Original Link: http://www.anandtech.com/show/4479/amd-a83850-an-htpc-perspective
AMD A8-3850 : An HTPC Perspectiveby Ganesh T S on June 30, 2011 6:20 AM EST
Present day consumers use their PCs for multimedia intensive tasks such as HD video playback. These HTPC tasks are not very power efficient when done using the x86 processor alone. Gamers have remained the main focus of the GPU developers. However, the GPU architecture (coupled with a dedicated video decoder on the same silicon) is quite useful for video playback and post processing also. This lightens the load on the x86 processor, and so, even consumers who rarely game opt to go for a discrete HTPC graphics card.
Intel used to integrate the GPU into the chipset till the GMA X4500. In Clarkdale, the integrated GPU became a part of the processor package itself, and eventually became a part of the main die in Sandy Bridge. The GMA X4500 and later models have a very efficient decoder, and renders a discrete HTPC graphics card redundant for most entry level users. AMD, unfortunately, had support for integrated graphics in only some of their chipset models. That is set to change today, as Lynx (the desktop version of the Llano) makes its way into the market. Ever since AMD acquired ATI, a processor with AMD's x86 CPU and ATI's GPU on the same die was hotly expected. The Lynx integrates a number of AMD Stars cores and also an updated Redwood class GPU (called Sumo) into the same die.
GPU Area in the Llano vs. GPU Area in Sandy Bridge (Die shots approximately to scale)
GPU support for basic HD video decoding and the 3D fad (Blu-rays) is provided by all the current platforms from Intel, AMD and NVIDIA. From an HTPC perspective, mainstream consumers have started feeling the need for good, flexible video post processing capabilities also. Discrete AMD GPUs are well respected in the HTPC community, and the Redwood class GPUs have been used to override the Clarkdale's IGP in many a setup. Can the Sumo wrestle the spot away from Intel HD3000 Graphics in HTPCs?
AMD provided us with an A8-3850 CPU and an ASRock A75Pro4 ATX motherboard for the review. Purists might balk at the idea of a 100W TDP processor being used in tests intended to test the HTPC capabilities. However, we have to make do with whatever sample was sent to us. A look at the Lynx lineup indicates that the same product with a 2.6 GHz core clock (A8-3800) has a 65W TDP. I intended to underclock the CPU to 2.6 GHz. However, Llano clock adjustments are a minefield, as Ian points out in his ASRock Extreme6 review. The idle power usage in my testbed was good enough (as we shall see in a later section). My time was better spent debugging the HTPC related issues, and therefore, I didn't take the trouble to underclock.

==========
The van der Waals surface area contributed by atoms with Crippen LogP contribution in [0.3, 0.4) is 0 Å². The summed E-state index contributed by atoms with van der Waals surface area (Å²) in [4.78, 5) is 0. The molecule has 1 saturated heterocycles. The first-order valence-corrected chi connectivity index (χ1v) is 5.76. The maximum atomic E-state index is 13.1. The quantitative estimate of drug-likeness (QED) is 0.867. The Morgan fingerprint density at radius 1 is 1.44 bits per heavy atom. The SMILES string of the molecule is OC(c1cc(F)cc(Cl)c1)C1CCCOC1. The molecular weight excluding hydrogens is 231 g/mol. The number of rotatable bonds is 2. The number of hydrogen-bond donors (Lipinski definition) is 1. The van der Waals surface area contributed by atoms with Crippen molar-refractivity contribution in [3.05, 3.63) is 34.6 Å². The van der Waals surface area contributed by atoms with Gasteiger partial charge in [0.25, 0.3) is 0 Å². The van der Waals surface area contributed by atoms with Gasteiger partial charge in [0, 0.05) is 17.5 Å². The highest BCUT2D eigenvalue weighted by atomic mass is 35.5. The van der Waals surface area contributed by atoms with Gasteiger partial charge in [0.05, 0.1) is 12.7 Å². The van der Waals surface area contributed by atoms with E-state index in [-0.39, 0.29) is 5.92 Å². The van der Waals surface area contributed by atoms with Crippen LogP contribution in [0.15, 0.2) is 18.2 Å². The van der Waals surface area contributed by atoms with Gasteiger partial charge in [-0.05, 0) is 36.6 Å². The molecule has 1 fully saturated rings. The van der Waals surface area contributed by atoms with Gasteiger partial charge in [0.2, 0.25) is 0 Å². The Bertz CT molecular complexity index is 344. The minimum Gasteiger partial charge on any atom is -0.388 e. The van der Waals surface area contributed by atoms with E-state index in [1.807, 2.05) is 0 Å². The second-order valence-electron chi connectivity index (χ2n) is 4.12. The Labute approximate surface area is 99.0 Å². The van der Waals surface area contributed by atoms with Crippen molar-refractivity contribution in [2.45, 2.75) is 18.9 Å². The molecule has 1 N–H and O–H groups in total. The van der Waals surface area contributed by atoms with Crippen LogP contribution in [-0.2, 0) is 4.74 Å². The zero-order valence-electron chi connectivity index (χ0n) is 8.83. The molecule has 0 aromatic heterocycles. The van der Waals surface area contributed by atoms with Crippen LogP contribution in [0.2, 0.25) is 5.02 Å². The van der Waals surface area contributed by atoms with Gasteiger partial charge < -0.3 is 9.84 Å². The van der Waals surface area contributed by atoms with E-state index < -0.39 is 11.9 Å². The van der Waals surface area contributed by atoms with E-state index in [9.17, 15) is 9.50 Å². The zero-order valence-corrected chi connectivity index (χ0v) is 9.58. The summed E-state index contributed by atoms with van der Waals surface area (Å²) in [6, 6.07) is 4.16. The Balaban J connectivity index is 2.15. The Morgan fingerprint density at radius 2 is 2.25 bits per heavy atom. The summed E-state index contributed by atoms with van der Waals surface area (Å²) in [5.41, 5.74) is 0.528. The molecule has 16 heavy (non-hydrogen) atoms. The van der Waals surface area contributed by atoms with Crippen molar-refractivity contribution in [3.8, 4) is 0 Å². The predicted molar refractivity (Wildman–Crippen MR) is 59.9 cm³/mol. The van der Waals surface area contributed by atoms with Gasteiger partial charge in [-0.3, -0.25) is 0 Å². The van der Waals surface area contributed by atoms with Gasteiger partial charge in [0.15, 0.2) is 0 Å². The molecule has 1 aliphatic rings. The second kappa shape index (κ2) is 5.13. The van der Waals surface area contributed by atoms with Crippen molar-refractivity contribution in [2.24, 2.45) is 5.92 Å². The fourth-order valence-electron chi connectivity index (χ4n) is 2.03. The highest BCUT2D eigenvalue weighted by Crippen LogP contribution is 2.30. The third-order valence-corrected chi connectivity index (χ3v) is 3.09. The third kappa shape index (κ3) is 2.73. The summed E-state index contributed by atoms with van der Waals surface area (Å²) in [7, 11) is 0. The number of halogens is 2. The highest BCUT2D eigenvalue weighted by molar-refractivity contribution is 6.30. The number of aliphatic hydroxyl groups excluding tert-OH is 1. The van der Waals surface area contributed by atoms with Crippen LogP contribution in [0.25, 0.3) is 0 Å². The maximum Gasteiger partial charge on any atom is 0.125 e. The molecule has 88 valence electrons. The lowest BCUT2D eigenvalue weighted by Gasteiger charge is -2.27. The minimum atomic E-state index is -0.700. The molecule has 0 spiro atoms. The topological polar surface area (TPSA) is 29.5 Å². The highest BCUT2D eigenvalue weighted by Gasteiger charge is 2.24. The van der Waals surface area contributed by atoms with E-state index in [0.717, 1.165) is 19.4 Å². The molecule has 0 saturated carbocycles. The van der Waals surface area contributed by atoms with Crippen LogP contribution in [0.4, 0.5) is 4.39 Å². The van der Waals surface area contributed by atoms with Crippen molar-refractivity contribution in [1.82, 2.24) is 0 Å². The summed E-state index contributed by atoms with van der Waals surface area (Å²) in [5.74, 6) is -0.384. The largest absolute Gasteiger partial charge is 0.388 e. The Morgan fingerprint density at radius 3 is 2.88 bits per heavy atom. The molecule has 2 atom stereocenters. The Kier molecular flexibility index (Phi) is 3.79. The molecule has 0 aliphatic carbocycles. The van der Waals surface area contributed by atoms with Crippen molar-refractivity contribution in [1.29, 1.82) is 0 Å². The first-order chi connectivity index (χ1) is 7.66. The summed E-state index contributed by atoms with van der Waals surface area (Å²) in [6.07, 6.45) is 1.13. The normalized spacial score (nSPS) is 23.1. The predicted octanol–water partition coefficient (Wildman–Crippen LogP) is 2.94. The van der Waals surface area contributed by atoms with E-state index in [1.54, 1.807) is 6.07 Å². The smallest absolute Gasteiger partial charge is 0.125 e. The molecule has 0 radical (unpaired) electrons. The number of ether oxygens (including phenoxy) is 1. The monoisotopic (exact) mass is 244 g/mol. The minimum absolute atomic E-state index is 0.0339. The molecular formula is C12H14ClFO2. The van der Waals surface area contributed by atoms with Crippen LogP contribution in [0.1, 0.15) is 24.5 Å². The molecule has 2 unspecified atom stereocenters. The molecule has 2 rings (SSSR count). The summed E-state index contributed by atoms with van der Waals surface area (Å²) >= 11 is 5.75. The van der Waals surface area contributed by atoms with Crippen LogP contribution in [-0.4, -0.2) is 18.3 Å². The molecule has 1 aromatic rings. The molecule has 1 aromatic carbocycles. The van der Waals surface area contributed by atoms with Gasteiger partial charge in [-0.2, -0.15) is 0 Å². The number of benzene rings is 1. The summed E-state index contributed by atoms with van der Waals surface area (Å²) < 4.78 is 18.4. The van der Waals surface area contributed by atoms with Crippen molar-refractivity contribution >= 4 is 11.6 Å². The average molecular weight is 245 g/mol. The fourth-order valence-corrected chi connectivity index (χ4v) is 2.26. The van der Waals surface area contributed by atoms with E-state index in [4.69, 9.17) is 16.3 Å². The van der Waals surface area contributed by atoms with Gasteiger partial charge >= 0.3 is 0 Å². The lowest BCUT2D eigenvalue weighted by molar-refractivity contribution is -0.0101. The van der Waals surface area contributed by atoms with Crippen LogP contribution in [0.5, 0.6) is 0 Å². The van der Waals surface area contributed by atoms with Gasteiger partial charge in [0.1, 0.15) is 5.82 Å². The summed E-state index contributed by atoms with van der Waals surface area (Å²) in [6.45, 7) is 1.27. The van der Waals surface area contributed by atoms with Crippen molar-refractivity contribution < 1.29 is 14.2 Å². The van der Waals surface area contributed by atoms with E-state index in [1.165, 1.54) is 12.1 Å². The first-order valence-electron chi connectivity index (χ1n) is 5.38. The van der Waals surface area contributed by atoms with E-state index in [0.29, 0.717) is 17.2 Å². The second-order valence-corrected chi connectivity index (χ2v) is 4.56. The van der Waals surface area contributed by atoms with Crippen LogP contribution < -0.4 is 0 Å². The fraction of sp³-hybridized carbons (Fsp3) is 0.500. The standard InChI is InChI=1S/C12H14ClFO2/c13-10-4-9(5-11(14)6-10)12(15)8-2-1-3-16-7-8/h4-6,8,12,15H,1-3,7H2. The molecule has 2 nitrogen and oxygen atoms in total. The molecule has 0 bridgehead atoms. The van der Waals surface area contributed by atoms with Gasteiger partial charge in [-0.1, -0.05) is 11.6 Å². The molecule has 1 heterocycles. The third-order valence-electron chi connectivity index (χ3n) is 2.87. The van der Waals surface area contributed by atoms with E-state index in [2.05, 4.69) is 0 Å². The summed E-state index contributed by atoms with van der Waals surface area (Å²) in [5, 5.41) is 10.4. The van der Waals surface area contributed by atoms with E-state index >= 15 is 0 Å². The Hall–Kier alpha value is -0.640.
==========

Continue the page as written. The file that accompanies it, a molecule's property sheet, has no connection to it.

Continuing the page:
As soon as I finished setting up the testbed, I found that Blu-rays would play correctly, but local file playback had a host of issues. Noise reduction and cadence detection wouldn't get activated for local files with ESVP on. Turning it off resulted in dropped frames and high load on the GPU. It was turning out to be very similar to the DDR3 based MSI 6450 we had reviewed earlier.
Being a new platform, BIOS updates for the ASRock A75 Pro4 were flying thick and fast. To confound the issue, different BIOS versions had different behaviors with the default UEFI settings. With some BIOS versions, even Blu-ray playback had the same issues as local files.
After going back and forth with AMD about the local file playback issue, we discovered that the BR softwares use a proprietary API for video playback from discs with DRM. For local file playback, most players use the DXVA API. These are different code paths and may result in different GPU utilization numbers.
Couple of days back, AMD finally discovered that the BIOS was forcing the shared GPU memory to an absurdly low value. The GFX memory settings forced by the user in the BIOS were also not honored. There was an update to the BIOS to fix this and set the default GFX memory to 512 MB. After this, both Blu-ray and local file playback improved enough for us to be able to get down to exhaustive testing. AMD did acknowledge that there exists an issue with local file playback having higher than normal GPU utilization, but that hasn't been resolved as yet.
The table below lists the components in our Llano HTPC testbed.
|AMD Llano HTPC Testbed Setup|
|Processor||AMD A8-3850 - 2.90GHz, 4MB Cache (1MB/core)|
|Motherboard||ASRock A75Pro4 ATX|
|OS Drive||OCZ Vertex 2 120 GB|
|Memory||G.Skill Ripjaws Series 4GB (2 x 2GB) SDRAM DDR3 1333 (PC3 10666) F3-10666CL7D-4GBRH CAS 7-7-7-21|
|Video Cards||None / Sapphire DDR3 6570 (for Crossfire)|
|Optical Drives||ASUS 8X Blu-ray Drive Model BC-08B1ST|
|Case||Antec Skeleton ATX Open Air Case|
|Power Supply||Antec VP-450 450W ATX|
|Operating System||Windows 7 Ultimate x64|
|Display / AVR||Acer H243H / Onkyo TX-SR 606 + Toshiba Regza 37RV530U|
The most important part of the testbed from a reviewer's perspective was the open air case from Antec. I had used the Antec VERIS Fusion MAX for the NAS / Fall 2010 HTPC testbed. The case was a HTPC beauty, and kept my lab neat and orderly (instead of having components all over the table and the floor). However, the fact that I had to open the case to swap PCI-E cards in and out made it slightly impractical.